The Occupational Safety and Health Administration (OSHA) recently released a guide to help small businesses develop an effective hazard communication program and comply with OSHA’s revised Hazard Communication Standard (HCS). The HCS is aimed at improving employees’ understanding of the health and physical hazards associated with chemical substances.
Since the HCS was implemented in 1983, the Bureau of Labor Statistics of the U.S. Department of Labor reports that hazard communication programs have helped reduce acute illnesses and injuries in the workplace due to chemical exposure by 42%. OSHA estimates the updated HCS will prevent an additional 585 injuries and illnesses and 43 fatalities annually.
While many HCS provisions apply only to chemical manufacturers, importers or distributors, this new document, Small Entity Compliance Guide for Employers That use Hazardous Chemicals, focuses on assisting smaller employers who only use — but do not produce — chemicals.
The guide is intended to help small businesses identify the parts of the rule that apply to them and includes steps to develop and implement an effective hazard communication policy. This includes providing workers with access to labels and Safety Data Sheets (SDSs) and informing and training employees on the hazards of chemicals, appropriate protective measures to take and how to obtain additional information.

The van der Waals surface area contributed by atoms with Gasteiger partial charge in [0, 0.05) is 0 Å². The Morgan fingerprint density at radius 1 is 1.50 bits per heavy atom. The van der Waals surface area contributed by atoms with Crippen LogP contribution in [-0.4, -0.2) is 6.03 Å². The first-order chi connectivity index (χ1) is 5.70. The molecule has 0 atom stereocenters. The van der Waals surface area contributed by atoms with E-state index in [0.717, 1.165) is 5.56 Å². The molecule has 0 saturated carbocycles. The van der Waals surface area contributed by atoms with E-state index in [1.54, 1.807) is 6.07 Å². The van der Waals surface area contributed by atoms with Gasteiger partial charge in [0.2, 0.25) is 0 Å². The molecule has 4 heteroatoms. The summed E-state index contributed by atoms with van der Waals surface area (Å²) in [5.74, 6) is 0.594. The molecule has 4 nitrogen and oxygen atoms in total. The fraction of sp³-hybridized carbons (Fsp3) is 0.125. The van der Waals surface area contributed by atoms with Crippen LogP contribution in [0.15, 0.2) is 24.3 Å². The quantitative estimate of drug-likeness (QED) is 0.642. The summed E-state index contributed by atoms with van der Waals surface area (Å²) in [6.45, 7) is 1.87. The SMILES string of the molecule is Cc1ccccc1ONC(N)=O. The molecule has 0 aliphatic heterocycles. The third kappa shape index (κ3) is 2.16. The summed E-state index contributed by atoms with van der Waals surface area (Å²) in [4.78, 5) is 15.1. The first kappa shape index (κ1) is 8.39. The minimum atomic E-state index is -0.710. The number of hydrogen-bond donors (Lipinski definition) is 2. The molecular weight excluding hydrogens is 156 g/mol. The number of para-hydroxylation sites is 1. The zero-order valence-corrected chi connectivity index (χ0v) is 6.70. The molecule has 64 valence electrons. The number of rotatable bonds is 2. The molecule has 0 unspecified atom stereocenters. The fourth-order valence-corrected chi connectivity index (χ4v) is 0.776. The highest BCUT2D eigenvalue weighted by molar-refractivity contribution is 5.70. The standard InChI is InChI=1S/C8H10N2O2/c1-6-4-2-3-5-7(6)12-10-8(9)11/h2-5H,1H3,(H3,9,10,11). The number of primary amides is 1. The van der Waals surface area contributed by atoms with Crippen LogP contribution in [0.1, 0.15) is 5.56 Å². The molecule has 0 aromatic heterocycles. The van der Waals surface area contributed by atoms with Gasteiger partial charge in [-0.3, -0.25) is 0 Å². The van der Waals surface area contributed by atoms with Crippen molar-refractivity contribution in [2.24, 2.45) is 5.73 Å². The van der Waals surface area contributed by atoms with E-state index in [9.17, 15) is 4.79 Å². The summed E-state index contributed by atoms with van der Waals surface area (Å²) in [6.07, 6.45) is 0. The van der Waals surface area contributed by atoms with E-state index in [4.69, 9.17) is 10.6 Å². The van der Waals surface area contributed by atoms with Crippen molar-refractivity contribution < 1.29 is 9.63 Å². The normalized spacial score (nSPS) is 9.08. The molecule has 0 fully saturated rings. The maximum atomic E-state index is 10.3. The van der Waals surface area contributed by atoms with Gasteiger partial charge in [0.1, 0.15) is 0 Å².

Although the HCS initially covered only the manufacturing sector, it now applies to all industries where workers are potentially exposed to hazardous chemicals. The 2012 revised HCS incorporated SDSs, updated hazardous classifications and expanded labeling requirements. OSHA also aligned HCS communication requirements with the Globally Harmonized System of Classification and Labeling of Chemicals (GHS).
Over the course of the next few years, suppliers will be updating labels and SDSs to comply with the new requirements to meet the June 1, 2015 deadline. Because smaller employers may continue to receive both pre-2012 HCS labels and updated labels from their distributors until December 1, 2015, they must ensure their employees are able to access and use the information provided in the new system during this transition.
After the transition, employers have until June 1, 2016 to comply with the revised HCS. Employers must update their hazard communication program with any new reclassified hazardous chemicals, ensure workplace labeling reflects those new hazards and train employees on the new hazards and rules.
Hazard communication training programs must ensure that workers comprehend and understand the law. Reading the material to employees or providing handouts is not enough. Employers are responsible for implementing a more active hazard communication program. Such training not only complies with OSHA regulations, but helps workers better protect themselves and be more productive in the workplace by following proper practices and procedures.